InternationalOpinion

Legalization of gay sex in India not a marker of “progress”

Indian culture fully embraced queer relations before British colonialism

Earlier this month, India’s Supreme Court made a unanimous decision to decriminalize homosexuality. The landmark ruling was celebrated as a victory for the LGBTQ community, as the 157-year-old law was buried forever.

Congratulations, India! You’re finally catching up with the modern world! At least, that’s what some in the West have been saying. A South-Asian country has realized the oppressive and outdated ways of their culture and has made steps towards becoming more progressive. While this decision is definitely a win for love in India and around the world, laws against same-sex relationships only came to fruition during British colonial rule.

The law, known as Section 377, was implemented by the British in 1861, during their colonial rule in the country. Surprise, surprise; the Victorian-era English weren’t too accepting of homosexuality, and the law came into being as a result of that prejudice. In fact, there’s evidence to suggest that pre-colonial India was actually accepting of homosexuality.

This can be seen when examining Hindu deities, for example. Agni, the god of fire and creativity,  is married to both a man and a woman. As well, the relationship between the pair of male gods in charge of the cycles of the moon is occasionally interpreted as intimate.

In addition, pre-colonial Indian art depicted same-sex intimacy. Possibly the most infamous example is in the Kama Sutra. Though it has been interpreted as somewhat of a novelty, how-to-do-the-sexy-things book by Western audiences, the Kama Sutra was meant to have a deeper spiritual meaning that celebrates intimacy as a necessary part of life. In particular, the ninth chapter of the text depicts sexual relationships between men. Also, some of the stone carvings in the Khajuraho temples show explicit depictions of same-sex intercourse.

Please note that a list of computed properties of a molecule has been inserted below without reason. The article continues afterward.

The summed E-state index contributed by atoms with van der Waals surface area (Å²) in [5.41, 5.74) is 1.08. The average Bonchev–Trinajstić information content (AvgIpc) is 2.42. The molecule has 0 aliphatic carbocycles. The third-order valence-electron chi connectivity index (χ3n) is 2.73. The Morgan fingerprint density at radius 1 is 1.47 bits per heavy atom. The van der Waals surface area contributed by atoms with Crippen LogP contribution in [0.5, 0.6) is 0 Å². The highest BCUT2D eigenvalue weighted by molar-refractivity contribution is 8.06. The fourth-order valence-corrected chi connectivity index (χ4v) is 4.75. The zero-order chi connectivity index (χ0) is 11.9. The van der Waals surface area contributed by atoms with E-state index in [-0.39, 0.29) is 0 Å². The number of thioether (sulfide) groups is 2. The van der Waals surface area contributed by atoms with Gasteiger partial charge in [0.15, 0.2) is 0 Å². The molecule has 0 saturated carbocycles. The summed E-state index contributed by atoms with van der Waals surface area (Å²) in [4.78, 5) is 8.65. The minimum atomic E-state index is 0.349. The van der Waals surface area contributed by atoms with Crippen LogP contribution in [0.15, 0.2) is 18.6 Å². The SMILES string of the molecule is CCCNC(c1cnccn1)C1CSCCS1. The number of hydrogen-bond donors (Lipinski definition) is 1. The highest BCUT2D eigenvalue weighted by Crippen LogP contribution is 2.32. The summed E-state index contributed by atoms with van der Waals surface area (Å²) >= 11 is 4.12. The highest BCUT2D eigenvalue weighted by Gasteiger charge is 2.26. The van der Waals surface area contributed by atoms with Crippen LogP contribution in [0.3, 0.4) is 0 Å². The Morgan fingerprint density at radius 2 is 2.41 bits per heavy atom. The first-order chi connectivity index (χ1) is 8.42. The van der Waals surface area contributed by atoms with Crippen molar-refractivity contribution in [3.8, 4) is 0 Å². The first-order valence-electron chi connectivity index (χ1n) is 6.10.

It would seem that India was much more open than the British when it came to homosexuality, especially when one considers that no such prohibitions against same-sex intercourse existed before colonization. As it turns out, India is not alone, as several ex-colonies, such as Belize, never had laws against same-sex relationships before being conquered by the British. In Canada, the term ‘two-spirit’ has been and continues to be used by First Nations peoples to describe someone who effectively expresses a third gender, having both a masculine and feminine spirit. As an umbrella term, two-spirit can also refer to indigenous peoples who are gay or transgender.

While a few of these cultures are reclaiming these terms in the wake of post-colonialism, there are still several ex-colonies that uphold Section 377. Earlier this month, two women in Malaysia were caned six times each after the Islamic Court convicted them for having sexual intercourse. Though Malaysia is a predominantly Muslim country, operating under Islamic law which forbids same-sex relationships, the anti-homosexual laws that are a relic of the colonial British Empire still stand in Malaysia, contributing to the women’s’ harsh punishment.

So while the repeal of these anti-homosexuality laws in India is indeed a huge step in the right direction, it’s important to recognize that cultures of decolonizing states may not be as intolerant as Westerners initially perceive them. Fights for LGBTQ rights, as well as for the decolonization of the British Commonwealth still continue, but the road to equality is long. So even as these battles continue, happy twenty-gay-teen, India!

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